Contact: Jenny Ryan
Canadian Science Publishing (NRC Research Press)

Related biology news :

1. Canadian Journal of Cardiology publishes new atrial fibrillation guidelines
2. Supplement use predicts folate status in Canadian women
3. Canadian girl, 16, invents disease-fighting, anti-aging compound using tree particles
4. Ducks Unlimited Canada and Canadian Light Source partnership to shed light on wetlands
5. 6th Annual Canadian Neuroscience Meeting, Vancouver, May 20-23, 2012
6. Advanced Photon Source and Canadian Light Source strengthen ties
7. Concern about plans to close unique Canadian environmental project
8. Canadian homes a kill zone for up to 22 million birds a year
9. Climate-smart strategies proposed for spectacular US-Canadian landscape
10. A European invader outcompetes Canadian plants even outside its usual temperature range
11. Canadians support interventions to reduce dietary salt
Post Your Comments:
(Date:10/29/2015)...  The J. Craig Venter Institute (JCVI) policy group ... Biosecurity: Lessons Learned and Options for the Future," which ... Services guidance for synthetic biology providers has worked since ... --> --> Synthetic biology promises great ... pose unique biosecurity threats. It now is easier than ...
(Date:10/29/2015)... Oct. 29, 2015 Today, LifeBEAM ... partnership with 2XU, a global leader in technical ... smart hat with advanced bio-sensing technology. The hat ... to monitor key biometrics to improve overall training ... the two companies will bring together the most advanced ...
(Date:10/26/2015)... and LAS VEGAS , Oct. ... Labs , an innovator in modern authentication and a ... announced the launch of its latest version of the ... enabling organizations to use standards-based authentication that supports existing ... S3 Authentication Suite is ideal for organizations deploying customer-facing ...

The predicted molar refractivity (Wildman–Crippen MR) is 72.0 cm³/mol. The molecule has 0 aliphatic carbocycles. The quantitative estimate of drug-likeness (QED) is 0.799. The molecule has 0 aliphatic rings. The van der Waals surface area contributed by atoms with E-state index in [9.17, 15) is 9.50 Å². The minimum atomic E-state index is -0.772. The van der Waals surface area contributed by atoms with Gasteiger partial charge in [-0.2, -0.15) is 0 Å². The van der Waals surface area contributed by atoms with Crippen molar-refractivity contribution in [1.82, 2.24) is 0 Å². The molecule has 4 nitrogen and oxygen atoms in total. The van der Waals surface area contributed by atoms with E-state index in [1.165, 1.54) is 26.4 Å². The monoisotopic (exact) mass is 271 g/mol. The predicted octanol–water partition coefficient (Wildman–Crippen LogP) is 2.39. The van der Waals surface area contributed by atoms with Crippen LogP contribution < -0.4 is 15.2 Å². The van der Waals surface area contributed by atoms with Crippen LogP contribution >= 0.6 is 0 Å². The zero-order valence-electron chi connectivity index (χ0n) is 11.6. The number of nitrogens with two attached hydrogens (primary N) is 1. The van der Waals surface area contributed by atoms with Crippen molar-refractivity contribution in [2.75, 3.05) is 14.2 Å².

Breaking Biology News(10 mins):
(Date:11/24/2015)... ... November 24, 2015 , ... ... But unless it is bound to proteins, copper is also toxic to cells. ... at Worcester Polytechnic Institute (WPI) will conduct a systematic study of copper in ...
(Date:11/24/2015)... ... ... This fall, global software solutions leader SAP and AdVenture Capital brought together dozens ... BIG ideas to improve health and wellness in their schools. , Now, the top ... of SAP's Teen Innovator, an all-expenses paid trip to Super Bowl 50, and an ...
(Date:11/24/2015)... 2015 /PRNewswire/ - Aeterna Zentaris Inc. (NASDAQ:  AEZS) ... remaining 11,000 post-share consolidation (or 1,100,000 pre-share consolidation) ... B Warrants") subject to the previously disclosed November ... 2015, which will result in the issuance of ... the issuance of such shares, there will be ...
(Date:11/24/2015)... , Nov. 24, 2015 /CNW Telbec/ - ProMetic Life ... announced today that Mr. Pierre Laurin , President and ... presentation at the upcoming Piper Jaffray 27 th Annual ... Hotel, on December 1-2, 2015. st , ... for one-on-one meetings throughout the day. The presentation will be ...
Breaking Biology Technology: